Bruce Cassidy shows why he's behind Bruins bench


Bruce Cassidy shows why he's behind Bruins bench

MONTREAL – In another sign that things are definitely going the Bruins way this season, they exited Montreal with two points and good vibes after defeating their arch-rival Canadiens. Both the B’s and the Habs were a little sloppy coming off the five day byes and made their share of mistakes in Boston’s 4-3 shootout win over the Canadiens at the Bell Centre on Saturday night.

One thing the Bruins did well, however, was put their rookies and young players in positions to succeed in their first rivalry games against the Habs. Many of them played vital roles in getting the two points in a hostile environment against the Habs, and once again came through when given the opportunity. The win against the Canadiens exemplified exactly why Brace Cassidy is now coaching the Bruins, and it just so happened to be in his first game against former boss Claude Julien. The method and results truly illustrated how differently B’s players are being handled these days.

Young players are consistently placed into very big positions to succeed with the Black and Gold, and many of those youngsters came through in big spots in their first go-around against Montreal.

Jake DeBrusk scored a second period goal and then also rewarded Cassidy’s confidence in him by lighting the lamp as the first man in the shootout. Think about that: When would Claude have ever pointed to a fresh-faced rookie as the tone-setter in a shootout against Boston’s hated rival from Montreal? Cassidy has done it early and often with his talented rookie crop this season, and some of it is certainly due to guys like DeBrusk seemingly elevating their games in the big spots like a Bruins/Habs showdown.

“It was pretty crazy. It wasn’t what I expected, but it was pretty hostile…especially after they got that first goal,” said DeBrusk. “It was interesting and it got loud, but I like that. It brings the emotion and the energy into the game. The fans obviously don’t like us, but that makes it a fun atmosphere to play in. It was obviously nice that we got the win."

“It was kind of a choppy game on both sides and it certainly wasn’t the prettiest game we’ve ever played. But I thought we responded well when we needed to and it was really fun to play in.”

Charlie McAvoy wasn’t perfect on the night while taking a couple of penalties, including a third period tripping call where he got sucked into the kind of retaliation that always get noticed by the refs. But he also finished with a couple of assists in 21:18 of ice time, had four hits and was a plus-1 in looking completely comfortable during his first experience within the heated rivalry.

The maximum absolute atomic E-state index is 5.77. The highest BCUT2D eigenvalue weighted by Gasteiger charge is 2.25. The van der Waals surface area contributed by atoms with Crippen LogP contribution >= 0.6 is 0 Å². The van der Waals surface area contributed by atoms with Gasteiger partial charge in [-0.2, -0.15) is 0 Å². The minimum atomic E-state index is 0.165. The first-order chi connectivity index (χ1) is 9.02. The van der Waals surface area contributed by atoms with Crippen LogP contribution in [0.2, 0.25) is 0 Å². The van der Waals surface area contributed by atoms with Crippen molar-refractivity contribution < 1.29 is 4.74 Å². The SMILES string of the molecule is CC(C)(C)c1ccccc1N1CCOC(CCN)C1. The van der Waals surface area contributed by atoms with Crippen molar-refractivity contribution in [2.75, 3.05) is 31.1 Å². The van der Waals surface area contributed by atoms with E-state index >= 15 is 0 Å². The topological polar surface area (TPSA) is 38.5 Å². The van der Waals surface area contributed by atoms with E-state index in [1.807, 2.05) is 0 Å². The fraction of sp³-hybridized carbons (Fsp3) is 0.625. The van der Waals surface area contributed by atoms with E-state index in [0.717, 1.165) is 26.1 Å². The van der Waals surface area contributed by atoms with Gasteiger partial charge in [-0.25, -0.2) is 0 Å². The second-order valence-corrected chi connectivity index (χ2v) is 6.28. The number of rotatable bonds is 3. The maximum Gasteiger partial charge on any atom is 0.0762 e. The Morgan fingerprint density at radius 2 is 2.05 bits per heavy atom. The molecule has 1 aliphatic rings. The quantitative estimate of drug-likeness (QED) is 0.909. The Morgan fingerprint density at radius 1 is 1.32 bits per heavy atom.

Cassidy tapped McAvoy third in the shootout after DeBrusk led the B’s off, but this time McAvoy couldn’t play the hero role as Carey Price turned away his bid. Even though he didn’t come through with some kind of dazzling move in this shootout, one can see where the new Bruins head coach helps breed confidence in his young guys.

Cassidy drops those rookies into big positions at important moments, and does so even after they’ve made a mistake or two in the game. In the past an ill-advised penalty or a bad play or two in a Bruins/Habs game could have easily turned into a seat on the pine at crunch time. It helps to have rookies that will come through in those big spots, but it also takes a head coach willing to take the heat if the faith isn’t rewarded by the kids.

“[The kids did] very well. I thought Jake gave us some good juice, Heinen  made some plays and Charlie was frustrated at times and called for it, but then he bounced right back. That’s just Charlie,” said Cassidy. “We expect that every night out of these guys, and they’ve been doing it for three months. We’ve also got other guys that can pick them up, so it’s like they have to carry the team. But they are making their contributions.”